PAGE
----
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Label Types of Bluebird Records:
with particular reference to differences in Canadian and American issues
Figure I

In 1990 Colin Bray began gathering information for a book on Canadian 78 rpm record labels. We had known for some years that the various Bluebird label types had not been used at the same time in Canada as in the us, mainly from Steve Barr's brief description of the label in his book, "The almost complete 78 rpm record dating guide". The present article is an attempt to pin down more accurately when these various label types were used. More specifically it concerns the 10" popular series which ran from 1933 to 1945, although other series will be mentioned later in this article. There was another Blue Bird label (note spelling) which was a Paramount derivative from the 1921-22 period (Rust) but this is not part of our study. We are concerned only with the Bluebird label derived from the Victor company.

The popular series began in August 1932 (Barr) at serial number 1800 (Barr; Rust; Sherman). These were 8" records which changed to 10" at 1820 in April 1933 (Barr) and continued to 1853. The colour of the label was dark blue and black (Sherman). In May 1933 the numbering system changed to B-5000. In 1938 it jumped from B-7875 to B-10000 (Barr; Sherman). In November 1942 it reached B-11594 (Rust) and then changed to 30-0800. It reached 30-0835 in 1945, at which time the Bluebird label ended. The name was revived around 1951-52 as the "Bluebird series" on the RCA Victor label.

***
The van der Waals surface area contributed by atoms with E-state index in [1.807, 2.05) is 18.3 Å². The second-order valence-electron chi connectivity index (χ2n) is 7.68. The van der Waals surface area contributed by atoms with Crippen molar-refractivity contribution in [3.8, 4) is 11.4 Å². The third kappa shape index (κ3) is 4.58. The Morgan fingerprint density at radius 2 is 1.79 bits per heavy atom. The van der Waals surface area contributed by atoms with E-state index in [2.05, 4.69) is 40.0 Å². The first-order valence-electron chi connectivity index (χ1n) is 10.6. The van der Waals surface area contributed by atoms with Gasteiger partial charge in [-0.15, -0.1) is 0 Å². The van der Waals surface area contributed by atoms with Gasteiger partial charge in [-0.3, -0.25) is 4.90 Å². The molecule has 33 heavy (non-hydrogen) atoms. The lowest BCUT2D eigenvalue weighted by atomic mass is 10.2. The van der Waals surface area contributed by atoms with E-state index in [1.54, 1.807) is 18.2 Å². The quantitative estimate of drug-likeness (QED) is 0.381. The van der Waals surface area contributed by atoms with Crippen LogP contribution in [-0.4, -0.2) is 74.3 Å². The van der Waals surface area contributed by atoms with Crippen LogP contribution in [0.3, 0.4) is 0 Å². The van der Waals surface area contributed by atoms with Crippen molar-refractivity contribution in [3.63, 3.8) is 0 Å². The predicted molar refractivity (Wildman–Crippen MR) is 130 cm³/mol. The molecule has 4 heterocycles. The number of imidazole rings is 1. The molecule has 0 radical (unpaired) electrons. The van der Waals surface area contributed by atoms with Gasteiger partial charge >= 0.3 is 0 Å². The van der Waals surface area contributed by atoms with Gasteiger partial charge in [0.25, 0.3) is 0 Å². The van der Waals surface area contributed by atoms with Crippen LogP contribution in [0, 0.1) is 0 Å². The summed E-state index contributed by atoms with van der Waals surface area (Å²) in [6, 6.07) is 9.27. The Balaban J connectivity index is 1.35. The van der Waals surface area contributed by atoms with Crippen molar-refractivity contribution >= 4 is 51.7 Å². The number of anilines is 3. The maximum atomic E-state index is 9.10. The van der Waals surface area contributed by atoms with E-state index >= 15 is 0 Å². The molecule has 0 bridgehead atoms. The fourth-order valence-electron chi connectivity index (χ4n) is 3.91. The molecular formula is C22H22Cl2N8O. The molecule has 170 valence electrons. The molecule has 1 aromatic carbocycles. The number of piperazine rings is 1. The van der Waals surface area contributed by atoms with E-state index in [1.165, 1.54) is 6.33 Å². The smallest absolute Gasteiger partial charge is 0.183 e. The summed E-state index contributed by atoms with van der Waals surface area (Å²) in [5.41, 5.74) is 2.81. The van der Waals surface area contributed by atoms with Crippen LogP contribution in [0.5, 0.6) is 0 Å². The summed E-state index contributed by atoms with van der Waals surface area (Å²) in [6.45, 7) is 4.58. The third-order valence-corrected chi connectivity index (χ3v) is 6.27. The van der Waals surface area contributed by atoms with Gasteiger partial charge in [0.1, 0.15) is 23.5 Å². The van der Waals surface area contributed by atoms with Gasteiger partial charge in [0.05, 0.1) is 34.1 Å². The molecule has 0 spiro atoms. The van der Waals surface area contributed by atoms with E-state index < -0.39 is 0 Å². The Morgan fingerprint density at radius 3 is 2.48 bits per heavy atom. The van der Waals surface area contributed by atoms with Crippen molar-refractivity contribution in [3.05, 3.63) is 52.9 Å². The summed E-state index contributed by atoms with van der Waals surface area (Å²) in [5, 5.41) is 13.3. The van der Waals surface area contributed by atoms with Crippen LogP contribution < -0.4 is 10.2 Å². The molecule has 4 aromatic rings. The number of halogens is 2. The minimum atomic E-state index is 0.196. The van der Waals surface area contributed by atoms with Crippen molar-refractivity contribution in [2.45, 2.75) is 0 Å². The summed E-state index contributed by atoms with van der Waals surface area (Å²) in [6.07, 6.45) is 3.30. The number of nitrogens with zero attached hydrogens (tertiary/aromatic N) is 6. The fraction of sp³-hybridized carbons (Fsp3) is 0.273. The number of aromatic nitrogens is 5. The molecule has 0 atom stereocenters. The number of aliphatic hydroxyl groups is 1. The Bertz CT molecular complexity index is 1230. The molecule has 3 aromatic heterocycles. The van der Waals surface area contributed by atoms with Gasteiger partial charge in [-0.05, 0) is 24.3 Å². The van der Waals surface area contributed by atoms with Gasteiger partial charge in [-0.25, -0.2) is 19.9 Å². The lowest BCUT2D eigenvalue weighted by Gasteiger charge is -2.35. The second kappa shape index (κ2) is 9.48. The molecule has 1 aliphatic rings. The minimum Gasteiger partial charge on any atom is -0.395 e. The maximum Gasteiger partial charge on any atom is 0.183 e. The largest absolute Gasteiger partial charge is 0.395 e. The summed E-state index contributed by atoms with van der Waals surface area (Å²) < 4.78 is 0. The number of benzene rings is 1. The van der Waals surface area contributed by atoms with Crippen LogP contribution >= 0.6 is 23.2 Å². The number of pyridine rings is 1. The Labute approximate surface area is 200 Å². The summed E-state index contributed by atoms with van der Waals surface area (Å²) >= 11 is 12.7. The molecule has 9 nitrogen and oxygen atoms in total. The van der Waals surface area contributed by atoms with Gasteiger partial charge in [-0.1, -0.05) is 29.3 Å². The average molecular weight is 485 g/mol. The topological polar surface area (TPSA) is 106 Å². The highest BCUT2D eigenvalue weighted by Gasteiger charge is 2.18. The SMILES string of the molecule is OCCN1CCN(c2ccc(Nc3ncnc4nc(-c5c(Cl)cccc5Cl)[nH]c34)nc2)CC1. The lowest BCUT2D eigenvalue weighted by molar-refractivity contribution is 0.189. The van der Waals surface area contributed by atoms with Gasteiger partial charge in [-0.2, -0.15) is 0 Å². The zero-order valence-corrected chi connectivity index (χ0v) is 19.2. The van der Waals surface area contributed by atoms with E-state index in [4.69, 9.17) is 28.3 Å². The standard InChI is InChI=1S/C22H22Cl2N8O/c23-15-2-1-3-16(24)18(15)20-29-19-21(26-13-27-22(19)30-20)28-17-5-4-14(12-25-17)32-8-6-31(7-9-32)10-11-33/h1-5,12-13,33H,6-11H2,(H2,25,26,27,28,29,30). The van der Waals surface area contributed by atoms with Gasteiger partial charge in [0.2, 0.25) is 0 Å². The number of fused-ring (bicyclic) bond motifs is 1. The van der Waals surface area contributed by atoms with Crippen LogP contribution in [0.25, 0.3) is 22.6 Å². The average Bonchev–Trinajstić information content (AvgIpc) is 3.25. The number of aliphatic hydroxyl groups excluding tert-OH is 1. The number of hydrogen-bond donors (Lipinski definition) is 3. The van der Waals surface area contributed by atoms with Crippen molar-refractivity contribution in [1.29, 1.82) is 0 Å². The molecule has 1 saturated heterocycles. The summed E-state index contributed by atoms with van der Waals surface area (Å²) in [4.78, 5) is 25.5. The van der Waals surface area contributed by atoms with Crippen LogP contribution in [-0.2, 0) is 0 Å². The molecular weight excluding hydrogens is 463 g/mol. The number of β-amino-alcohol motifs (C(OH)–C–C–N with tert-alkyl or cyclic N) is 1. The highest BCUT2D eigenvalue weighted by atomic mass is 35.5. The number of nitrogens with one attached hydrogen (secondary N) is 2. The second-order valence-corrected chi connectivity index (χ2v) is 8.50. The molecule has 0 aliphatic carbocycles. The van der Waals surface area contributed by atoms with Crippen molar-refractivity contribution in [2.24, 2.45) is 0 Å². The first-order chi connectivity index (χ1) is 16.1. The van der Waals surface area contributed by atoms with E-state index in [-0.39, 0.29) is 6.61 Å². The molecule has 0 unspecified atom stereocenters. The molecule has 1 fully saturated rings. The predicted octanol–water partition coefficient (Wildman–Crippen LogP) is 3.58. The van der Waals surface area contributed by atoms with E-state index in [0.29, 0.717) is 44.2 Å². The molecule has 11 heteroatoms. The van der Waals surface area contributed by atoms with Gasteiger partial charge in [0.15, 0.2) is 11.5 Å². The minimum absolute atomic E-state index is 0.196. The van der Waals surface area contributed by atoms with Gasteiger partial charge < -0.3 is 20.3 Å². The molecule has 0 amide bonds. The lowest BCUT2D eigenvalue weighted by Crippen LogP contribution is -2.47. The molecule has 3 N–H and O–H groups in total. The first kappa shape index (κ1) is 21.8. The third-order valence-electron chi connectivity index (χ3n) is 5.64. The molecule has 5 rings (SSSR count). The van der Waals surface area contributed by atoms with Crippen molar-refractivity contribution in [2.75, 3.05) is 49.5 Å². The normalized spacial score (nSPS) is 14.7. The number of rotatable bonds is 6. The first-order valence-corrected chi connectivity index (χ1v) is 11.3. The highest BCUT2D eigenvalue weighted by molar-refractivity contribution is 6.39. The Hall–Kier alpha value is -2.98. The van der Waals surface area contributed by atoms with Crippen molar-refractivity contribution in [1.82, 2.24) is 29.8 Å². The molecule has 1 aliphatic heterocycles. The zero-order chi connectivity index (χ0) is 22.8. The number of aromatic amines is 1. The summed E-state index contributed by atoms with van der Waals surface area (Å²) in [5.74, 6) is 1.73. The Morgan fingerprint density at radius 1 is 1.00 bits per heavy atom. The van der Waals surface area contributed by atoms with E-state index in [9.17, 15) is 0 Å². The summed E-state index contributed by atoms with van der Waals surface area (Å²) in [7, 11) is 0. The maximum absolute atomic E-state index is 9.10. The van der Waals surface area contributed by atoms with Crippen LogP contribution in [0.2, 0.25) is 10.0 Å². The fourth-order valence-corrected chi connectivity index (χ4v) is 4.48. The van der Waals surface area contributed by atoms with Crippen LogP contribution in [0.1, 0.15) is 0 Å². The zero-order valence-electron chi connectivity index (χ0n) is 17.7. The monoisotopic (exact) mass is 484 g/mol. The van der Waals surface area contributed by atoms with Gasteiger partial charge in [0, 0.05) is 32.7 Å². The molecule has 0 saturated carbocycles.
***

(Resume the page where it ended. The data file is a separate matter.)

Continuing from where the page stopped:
Plate 1
Canadian Buff - early variety
Plate 2
Canadian Buff - later variety
Plate 3
American Buff
Plate 4
Canadian Staff

Figure I demonstrates that Bluebird used a buff label,a staff label, and a dog label in Canada. In the US Bluebird had two varieties of dog label which we call "dog 3" (because it had three lines of type around the bottom of the label) and "dog 2" (two lines). We must stress that the dates shown in Figure I are approximate having been interpolated from data in Barr.